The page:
LIHUE — If you think it takes a long time now to see a doctor, just wait.
Hawaii residents may find it more difficult to see their doctor or medical specialist over the next few years.
A study released by the John A. Burns School of Medicine at the University of Hawaii found that 300 more physicians in primary care are needed statewide. All told, the state needs 3,690 doctors but has 2,800, the study found.
Some are calling it a crisis situation.
“If we all get the flu at once, we’re going to overburden our physician offices, so we’re not going to be able to get treatment in time,” said UH medical professor Dr. Kelley Withy, who helped author the report that is slated to be presented to state lawmakers. “We’re going to have to go to the emergency room, probably wait a long time and get treated there. Then we’re overburdening the emergency rooms, of course, and costing more money, but the bottom line is, maybe we won’t get treated, maybe we’ll be sicker. Some of the people who don’t get treated could die.”
The Health Resources and Services Administration designated Kauai and Niihau as having a “medically underserved population” in 2000.
Kauai Hospice Medical Director Dr. Robert Weiner, who retired as a general surgeon about a year and a half ago, said physician shortages on Kauai have been an issue since he and his wife moved here and began practicing 38 years ago.
At that time, Weiner recalled that his wife, Dr. Linda Weiner, was the only pediatrician on the island.
“Whenever people are trying to get an appointment and have to wait a long time, there’s a shortage,” Weiner said. “Just a few years ago, I can remember trying to establish care with a primary care doctor here on the island, and I had to wait six months for my first appointment.”
Dr. Paul Esaki, who runs a family practice in Kapaa, said those same findings have been evident for several years.
“On Kauai, my gut feeling is that there is kind of is a shortage in internal or primary care, but Wilcox just hired several pediatricians, family practice and internal medicine,” he said. “On the Westside, there has been a turnover in some specialists as well as primary care.”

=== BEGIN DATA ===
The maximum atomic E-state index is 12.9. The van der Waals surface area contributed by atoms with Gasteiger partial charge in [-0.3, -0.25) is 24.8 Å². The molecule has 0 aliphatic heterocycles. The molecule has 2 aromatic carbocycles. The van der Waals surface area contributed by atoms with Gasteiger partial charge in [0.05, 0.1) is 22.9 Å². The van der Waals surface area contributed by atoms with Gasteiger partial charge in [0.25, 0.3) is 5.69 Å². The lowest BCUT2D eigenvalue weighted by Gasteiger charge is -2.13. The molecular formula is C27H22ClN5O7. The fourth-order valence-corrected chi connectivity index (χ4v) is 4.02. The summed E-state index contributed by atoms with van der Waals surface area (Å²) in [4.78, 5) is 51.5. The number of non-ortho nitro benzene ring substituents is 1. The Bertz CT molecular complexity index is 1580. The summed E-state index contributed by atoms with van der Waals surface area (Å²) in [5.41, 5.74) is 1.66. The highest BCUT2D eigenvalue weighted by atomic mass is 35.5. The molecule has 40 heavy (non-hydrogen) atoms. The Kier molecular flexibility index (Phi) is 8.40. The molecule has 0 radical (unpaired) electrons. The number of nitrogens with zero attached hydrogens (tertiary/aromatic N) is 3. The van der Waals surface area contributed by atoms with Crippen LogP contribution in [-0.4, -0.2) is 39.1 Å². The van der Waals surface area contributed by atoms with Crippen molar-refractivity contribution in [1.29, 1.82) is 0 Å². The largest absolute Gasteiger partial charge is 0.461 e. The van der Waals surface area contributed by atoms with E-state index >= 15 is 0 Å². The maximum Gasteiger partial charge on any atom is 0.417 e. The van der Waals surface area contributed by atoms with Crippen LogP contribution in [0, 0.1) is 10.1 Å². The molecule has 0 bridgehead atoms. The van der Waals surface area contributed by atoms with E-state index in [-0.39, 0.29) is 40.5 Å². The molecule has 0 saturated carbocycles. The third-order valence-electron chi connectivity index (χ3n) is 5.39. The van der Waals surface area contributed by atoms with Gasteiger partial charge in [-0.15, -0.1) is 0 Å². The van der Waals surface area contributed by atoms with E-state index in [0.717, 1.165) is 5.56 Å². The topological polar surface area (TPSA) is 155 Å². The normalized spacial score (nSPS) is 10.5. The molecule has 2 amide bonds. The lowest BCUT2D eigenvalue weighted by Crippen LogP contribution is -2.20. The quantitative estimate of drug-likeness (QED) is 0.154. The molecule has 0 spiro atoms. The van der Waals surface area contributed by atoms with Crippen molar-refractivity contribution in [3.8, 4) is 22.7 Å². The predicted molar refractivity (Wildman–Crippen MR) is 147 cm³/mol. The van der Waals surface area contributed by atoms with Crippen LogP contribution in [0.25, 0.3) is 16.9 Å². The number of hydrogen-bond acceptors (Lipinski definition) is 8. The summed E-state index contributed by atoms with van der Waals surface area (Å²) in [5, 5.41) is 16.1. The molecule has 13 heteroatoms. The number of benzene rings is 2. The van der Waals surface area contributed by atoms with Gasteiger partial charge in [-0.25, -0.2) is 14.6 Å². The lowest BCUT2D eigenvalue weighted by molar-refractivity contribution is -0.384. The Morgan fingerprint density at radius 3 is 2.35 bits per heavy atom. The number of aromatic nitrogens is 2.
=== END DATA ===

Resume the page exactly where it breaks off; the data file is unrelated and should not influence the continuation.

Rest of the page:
Interim Hawaii Health Systems Corporation Kauai Region CEO Scott McFarland, however, said he wasn’t so sure.
“Economic models and studies indicate that there is not currently a physician shortage on Kauai based on its population of 69,512, with the exception that the island could likely benefit from another provider who specializes in dermatology,” McFarland wrote in an email. “This could change as current physicians retire in the decade ahead or move off island for more lucrative compensation opportunities in larger market service areas with higher populations.”
To address local physician wait times for primary care, McFarland said staff at the West Kauai Medical Clinic at Kalaheo has responded by allowing new and existing patients to call for same day appointments.
Though he has recruited nearly a dozen doctors to Kauai over the last three decades, Weiner said there are major challenges in attracting doctors to Hawaii. Among them are lower medical reimbursement rates from insurance companies compared to other states and the high cost of living.
Another factor that can sometimes dissuade doctors from moving here is the happiness and well-being of their spouse and family.
“A lot of people are married to spouses who work in specialized fields and sometimes they can’t quite find it on, say, the Big Island, where their spouse is, so the doctor ends up leaving because they’re not happy with their job opportunity,” Weiner said.
Even recruiting doctors born and raised on Kauai isn’t easy.
“I can tell you that I know a lot more doctors who were born here and grew up here but now practice somewhere else — they never came home to practice,” Weiner said.
But some progress has been made over the years in bringing doctors to Hawaii, he said.
“When I came here, there were only three surgeons on the island, but now there’s about seven, and I’m not even one of them anymore,” he said.
And Wilcox Memorial Hospital spokeswoman Faith Campbell said it filled all their vacancies.
Although Esaki is nearing the age when most people retire, the Kapaa High School alumnus said he has no plans to do so.
“I’m almost a senior citizen, so there’s always this concern among my older patients, who tell me, ‘Don’t retire until I die,’ or that kind of thing,” Esaki said with a laugh.